Caring for all Yukoners is a priority for this government

Mike Nixon, MLA for Porter Creek South As submitted to the Whitehorse Star on Friday, May 13, 2015
by Mike Nixon, Minister of Health & Social Services

The past two weeks have been busy and exciting ones for me as Yukon’s Minister of Health and Social Services.

One of the highlights came last week, when I tabled our Mental Wellness Strategy 2016-2026: Forward Together in the Yukon Legislative Assembly.

The 10-year strategy is the result of many months of hard work and collaboration by the Yukon government and our partners: the Council of Yukon First Nations, the Kwanlin Dün First Nation and the Mental Health Association Yukon.

The release of the document coincided with national Mental Health Week, an annual event that takes place during the first week of May to encourage people from all walks of life to learn, talk, reflect and engage with others on all issues relating to mental health.

Considered holistically, mental wellness balances the mental, physical, spiritual and emotional aspects of our lives. Our strategy recognizes the significant interaction between mental health, addictions and trauma, and acknowledges that interventions must take a “whole person” approach. It recognizes that we must look at the broader social determinants of health and the importance of culture.

The strategy is a “living document”, which means it will change over the coming decade as the Yukon government continues to conduct research, adopt new practices and learn from experience. The strategy’s immediate focus is on the next two years.

After meeting with multiple stakeholders and our First Nation partners we identified three priorities that will guide us for the next 24 months: improving access to mental health, trauma and substance use services through the integration of services; focusing on child, youth and family-focused initiatives; and building community capacity through training and development.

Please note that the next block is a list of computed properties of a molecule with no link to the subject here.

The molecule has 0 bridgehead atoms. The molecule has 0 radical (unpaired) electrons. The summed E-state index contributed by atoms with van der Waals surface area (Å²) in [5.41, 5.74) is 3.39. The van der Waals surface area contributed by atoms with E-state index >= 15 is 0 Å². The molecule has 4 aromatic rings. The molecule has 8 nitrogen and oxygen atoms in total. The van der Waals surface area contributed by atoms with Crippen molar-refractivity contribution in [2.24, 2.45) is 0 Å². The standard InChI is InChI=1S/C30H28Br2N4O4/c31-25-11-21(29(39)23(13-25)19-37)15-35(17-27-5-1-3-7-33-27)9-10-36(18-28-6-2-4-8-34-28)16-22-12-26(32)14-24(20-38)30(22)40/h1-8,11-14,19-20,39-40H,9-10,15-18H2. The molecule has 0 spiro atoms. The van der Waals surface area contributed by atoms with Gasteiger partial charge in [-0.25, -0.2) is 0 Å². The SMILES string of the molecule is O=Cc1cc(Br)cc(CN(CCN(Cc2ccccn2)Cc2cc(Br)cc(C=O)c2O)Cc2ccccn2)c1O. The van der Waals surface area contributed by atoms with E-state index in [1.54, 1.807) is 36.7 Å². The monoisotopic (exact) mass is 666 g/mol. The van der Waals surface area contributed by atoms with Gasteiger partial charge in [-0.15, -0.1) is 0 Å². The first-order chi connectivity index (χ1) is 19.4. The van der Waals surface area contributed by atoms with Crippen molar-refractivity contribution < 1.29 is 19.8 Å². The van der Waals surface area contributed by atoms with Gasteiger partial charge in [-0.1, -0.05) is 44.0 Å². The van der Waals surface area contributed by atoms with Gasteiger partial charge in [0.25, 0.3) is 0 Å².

As we announced last month, Yukon communities will soon have access to $1 million in funding to help them meet the mental health needs of their citizens.

The Mental Health Innovation fund will support the principles and priorities of our Mental Wellness Strategy. It will help communities create mental wellness initiatives that meet their specific needs. We’re currently working with our partners, communities, stakeholders and service providers to develop criteria for the fund.

Meeting the mental wellness needs of every Yukoner is a challenge. We accept the challenge and we are moving forward together.

We also announced this week that we are allocating an additional $244,000 this year to expand home care services in the territory.

Our government is committed to helping seniors stay in their own homes as long as possible. We fully appreciate that people want to age in place and we are dedicated to helping individuals and their families make that happen.

Yukoners may not be aware of the fact that our Home Care program is one of the most comprehensive in the country. Services it offers include medical support, counselling, bathing, light housekeeping and meal preparation, as well as assistance with daily living activities.

Yukon currently has no wait list for Home Care services – something unheard-of in other Canadian jurisdictions. And I’m proud to say these services are offered free of charge to all who require them.

Home care is a cost-effective and integral part of our health care system. It helps keep patients in their homes, and not in acute-care beds in our hospitals. This makes those beds available for elective surgeries and other much-needed uses.

The funding in this year’s budget will allow us to add three home-care staff, or another 5,850 hours of service, to increase in-home supports for Yukon seniors and others who need specialized care. This is in addition to significant increases over the past fourteen years.

Caring for all Yukoners is a priority for this government.

To that end, I also announced this week that we are allocating an additional $1.277 million in the year ahead to cover the costs of the Hepatitis C drugs, Sovaldi and Harvoni.

In 2015, 43 Yukoners started treatment for Hepatitis C. This is a more than three-fold increase compared to previous years. The drugs used to treat the infection are effective, but very expensive – the cost for a full treatment can run upwards of $90,000.

For this reason, we believe it is important to help Yukoners who don’t have access to private insurance or whose private insurance won’t cover the entire cost.

We’re proud of these recent announcements, and will continue working to ensure that our health-care system is among the best in Canada.